He is aided in his task by musical director Paul Feyer, who not only conducts a topnotch 9 piece orchestra and also plays the keyboards but obtains amazing harmonic balance from the cast, too. The musicians are onstage over the performers. Todd's choreography is phenomenal including the Charleston, the shimmie, ballet, tap and other physically demanding ones, while keeping the dancers in perfect unison at the same time. Todd also uses colorful costumes by Elizabeth Cipollina and also infuses high energy in his cast and gives them marvelous insight into their characters. I last reviewed Todd as a choreographer for "La Cage Aux Folles" back in 2014 at the Ivoryton Playhouse.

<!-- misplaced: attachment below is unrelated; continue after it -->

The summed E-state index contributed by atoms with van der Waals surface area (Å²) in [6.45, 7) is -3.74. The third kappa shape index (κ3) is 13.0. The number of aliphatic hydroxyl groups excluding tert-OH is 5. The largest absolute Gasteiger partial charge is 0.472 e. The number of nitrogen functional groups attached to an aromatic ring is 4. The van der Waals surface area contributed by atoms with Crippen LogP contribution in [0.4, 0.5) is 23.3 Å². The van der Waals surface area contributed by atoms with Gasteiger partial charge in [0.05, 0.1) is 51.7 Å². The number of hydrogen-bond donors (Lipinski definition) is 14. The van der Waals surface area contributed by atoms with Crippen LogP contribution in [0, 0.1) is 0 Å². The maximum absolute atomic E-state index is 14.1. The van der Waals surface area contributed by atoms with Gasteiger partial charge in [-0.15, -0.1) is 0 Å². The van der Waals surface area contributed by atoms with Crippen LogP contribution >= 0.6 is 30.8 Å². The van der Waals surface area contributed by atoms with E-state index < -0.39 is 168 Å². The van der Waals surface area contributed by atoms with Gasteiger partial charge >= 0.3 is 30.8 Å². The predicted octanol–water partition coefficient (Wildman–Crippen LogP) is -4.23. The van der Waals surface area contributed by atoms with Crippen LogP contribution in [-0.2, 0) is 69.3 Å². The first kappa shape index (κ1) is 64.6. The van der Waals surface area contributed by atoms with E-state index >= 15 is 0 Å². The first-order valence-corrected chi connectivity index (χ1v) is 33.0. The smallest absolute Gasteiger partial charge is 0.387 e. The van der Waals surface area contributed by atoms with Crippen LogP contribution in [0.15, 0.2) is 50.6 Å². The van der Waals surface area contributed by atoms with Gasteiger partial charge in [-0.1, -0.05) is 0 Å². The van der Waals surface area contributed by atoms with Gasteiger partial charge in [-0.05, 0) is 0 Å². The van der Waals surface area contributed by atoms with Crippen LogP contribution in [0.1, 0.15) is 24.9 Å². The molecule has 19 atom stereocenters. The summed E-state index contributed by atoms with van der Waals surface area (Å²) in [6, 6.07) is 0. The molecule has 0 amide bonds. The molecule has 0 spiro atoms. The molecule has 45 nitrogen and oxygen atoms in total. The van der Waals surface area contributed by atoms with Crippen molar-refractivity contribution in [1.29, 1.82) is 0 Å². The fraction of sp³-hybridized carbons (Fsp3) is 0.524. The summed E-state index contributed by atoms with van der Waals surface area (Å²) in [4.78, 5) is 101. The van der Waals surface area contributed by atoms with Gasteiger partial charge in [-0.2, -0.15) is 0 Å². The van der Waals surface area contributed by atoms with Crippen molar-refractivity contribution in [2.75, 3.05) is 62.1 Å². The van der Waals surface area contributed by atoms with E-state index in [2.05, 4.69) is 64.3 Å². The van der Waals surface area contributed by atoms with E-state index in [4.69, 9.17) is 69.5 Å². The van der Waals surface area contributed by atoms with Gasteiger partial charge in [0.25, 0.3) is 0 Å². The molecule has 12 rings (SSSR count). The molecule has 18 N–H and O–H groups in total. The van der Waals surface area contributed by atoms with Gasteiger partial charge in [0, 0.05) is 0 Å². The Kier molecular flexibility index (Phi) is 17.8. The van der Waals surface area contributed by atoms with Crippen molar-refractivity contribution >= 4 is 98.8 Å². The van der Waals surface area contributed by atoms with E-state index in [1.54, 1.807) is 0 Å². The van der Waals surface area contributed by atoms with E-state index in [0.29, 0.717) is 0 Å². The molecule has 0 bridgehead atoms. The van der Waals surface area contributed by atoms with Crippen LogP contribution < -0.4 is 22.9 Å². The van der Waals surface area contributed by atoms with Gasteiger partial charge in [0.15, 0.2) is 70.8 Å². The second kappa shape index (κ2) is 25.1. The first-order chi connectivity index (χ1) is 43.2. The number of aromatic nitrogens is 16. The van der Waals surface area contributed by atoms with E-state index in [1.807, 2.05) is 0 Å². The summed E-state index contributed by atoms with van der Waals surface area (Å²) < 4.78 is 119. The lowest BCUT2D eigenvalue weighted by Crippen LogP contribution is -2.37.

Playing the lead role of Roxie Hart is gorgeous, Lyn Philistine. Lyn makes the part of Roxie, her own with her singing voice, her acting and dancing skills. Her interactions with her fellow performers are wonderful. Lynn's first number "Funny Honey" is performed while singing of her love and devotion for her husband, Amos. He is taking the rap for her but when he founds out about Fred, he starts to spill the beans and she jumps up to call him, "My scummy, crummy, hubby of mine." Her next number is "Roxie Hart" where she sings about how famous she will be as she dances up a storm with her boys. Her standout number is "Me and My Baby" where she fakes being pregnant so she won't be hung. This number is reminiscent of "Whatever Lola Wants" from "Damn Yankees" and it stops the show with hilarity with the chorus doing a wild Charleston to it. Then near the end of the show Lynn tugs at your heartstrings with a tearful rendition of "Nowadays." Later she and Velma do a marvelous dance to close out the show.